Even the title of mayor is totally inappropriate. Mayors are for towns and cities, whereas Lincolnshire is a largely rural county which is one of the great agricultural powerhouses of Great Britain. But it is headline grabbing as plans for the consolidation of local government in various cities in the north of England is considered and progresses. We simply can’t take a model that works for Manchester and arbitrarily apply it to Greater Lincolnshire.

The creation of another layer of local government is meant to be sweetened by the promise of extra funding to be distributed through the mayor’s office. But this will be partly negated by the fact that local authorities will be expected to make a contribution from their already straitened budgets towards the budget of the mayor’s office. This is far from a model of sleek efficiency in delivering services.

As central government’s funding of local authorities has understandably declined, any further funds for our communities are of course welcome. If the civil service mandarins in Whitehall would like to distribute this on a Greater Lincolnshire basis, rather than divvying it up amongst the various councils of the area, there are far better ways of going about it.

My proposal was that we set up a board composed of delegated members of each local authority who meet under the chairmanship of an independent non-politician, perhaps a local businessman or some such figure. They can then determine amongst themselves how this extra funding should be divided up amongst the local authorities, based on the priorities of Greater Lincolnshire as a whole.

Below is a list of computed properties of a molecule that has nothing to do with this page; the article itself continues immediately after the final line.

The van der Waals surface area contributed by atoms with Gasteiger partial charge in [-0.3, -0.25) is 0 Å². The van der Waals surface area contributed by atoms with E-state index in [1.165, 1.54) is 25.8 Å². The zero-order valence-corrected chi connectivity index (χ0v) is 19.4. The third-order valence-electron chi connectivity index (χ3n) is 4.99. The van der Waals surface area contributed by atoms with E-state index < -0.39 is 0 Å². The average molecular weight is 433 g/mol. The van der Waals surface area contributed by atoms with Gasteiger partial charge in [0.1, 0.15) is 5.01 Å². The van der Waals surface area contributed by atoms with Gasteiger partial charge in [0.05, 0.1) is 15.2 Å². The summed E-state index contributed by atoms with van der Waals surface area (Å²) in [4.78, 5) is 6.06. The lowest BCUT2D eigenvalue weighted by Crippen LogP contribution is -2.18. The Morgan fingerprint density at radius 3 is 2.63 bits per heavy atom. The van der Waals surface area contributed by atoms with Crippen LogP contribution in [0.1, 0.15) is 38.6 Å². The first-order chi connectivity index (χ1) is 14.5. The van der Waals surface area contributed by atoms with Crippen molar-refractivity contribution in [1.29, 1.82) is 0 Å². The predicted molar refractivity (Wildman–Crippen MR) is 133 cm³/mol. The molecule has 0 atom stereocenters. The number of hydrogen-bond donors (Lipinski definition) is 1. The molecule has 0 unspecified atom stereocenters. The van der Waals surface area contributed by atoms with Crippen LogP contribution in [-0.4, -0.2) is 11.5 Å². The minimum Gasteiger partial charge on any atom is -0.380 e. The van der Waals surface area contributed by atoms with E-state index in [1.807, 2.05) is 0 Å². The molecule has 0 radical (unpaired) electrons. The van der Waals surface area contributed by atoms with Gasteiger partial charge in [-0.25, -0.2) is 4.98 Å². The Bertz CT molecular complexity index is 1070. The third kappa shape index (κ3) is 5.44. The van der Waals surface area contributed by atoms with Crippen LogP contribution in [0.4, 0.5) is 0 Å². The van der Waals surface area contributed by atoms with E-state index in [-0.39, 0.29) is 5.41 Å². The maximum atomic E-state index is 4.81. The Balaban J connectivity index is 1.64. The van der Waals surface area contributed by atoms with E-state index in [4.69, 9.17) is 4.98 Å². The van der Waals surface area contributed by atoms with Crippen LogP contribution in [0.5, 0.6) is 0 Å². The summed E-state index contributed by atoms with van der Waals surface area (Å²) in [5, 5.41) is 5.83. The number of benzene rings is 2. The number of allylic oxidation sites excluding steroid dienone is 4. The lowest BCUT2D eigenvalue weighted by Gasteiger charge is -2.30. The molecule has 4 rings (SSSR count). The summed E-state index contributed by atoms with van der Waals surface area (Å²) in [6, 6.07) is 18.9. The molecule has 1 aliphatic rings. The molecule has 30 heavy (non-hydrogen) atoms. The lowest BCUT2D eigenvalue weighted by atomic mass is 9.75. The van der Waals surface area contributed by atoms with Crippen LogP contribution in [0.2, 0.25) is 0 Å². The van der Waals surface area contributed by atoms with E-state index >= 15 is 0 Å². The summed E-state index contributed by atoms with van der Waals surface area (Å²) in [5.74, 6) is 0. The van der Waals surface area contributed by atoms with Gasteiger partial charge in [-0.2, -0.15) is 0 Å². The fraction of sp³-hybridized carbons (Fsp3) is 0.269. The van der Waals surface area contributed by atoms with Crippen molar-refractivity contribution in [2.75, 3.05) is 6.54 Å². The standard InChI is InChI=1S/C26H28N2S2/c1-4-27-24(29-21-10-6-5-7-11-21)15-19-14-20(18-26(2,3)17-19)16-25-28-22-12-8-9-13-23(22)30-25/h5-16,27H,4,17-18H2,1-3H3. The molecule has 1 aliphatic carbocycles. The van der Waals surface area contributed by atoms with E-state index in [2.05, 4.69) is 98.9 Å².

As the County Council has rejected the mayor idea, I was hoping this proposal would be dead in the water. But it doesn’t want to die a natural death, and some are still trying to see it is enacted in the hope that those local authorities who are against it now can be brought along to support it later on. On this, as on so many issues, the fight is not yet over.

Posted by Edward Leigh's Office | November 1st, 2016


Final Column of 2015

The reform of local government is a realm ripe with hazards for those who wish to approach it. Some of my readers will recall the complete overhaul of local government that took place in 1974 during the premiership of Edward Heath. This involved some sensible changes but also enforced upon us unwanted and unwise creations like the entirely fake counties of ‘Humberside’ by us and ‘Avon’ down in the West Country. They were enacted in the very worst spirit of the ‘Whitehall knows best’ mentality, and local people were barely consulted at all.

As someone of a philosophically conservative mind, I would always prefer to give the local opinion the benefit of the doubt over the supposedly clever bureaucrats and civil servants in London. It’s not that they don’t mean well – they really do hope to improve things – but being stuck in their departments in Whitehall they all too often they lack the insight and knowledge that comes from decades of experience in our counties, districts, towns, and villages.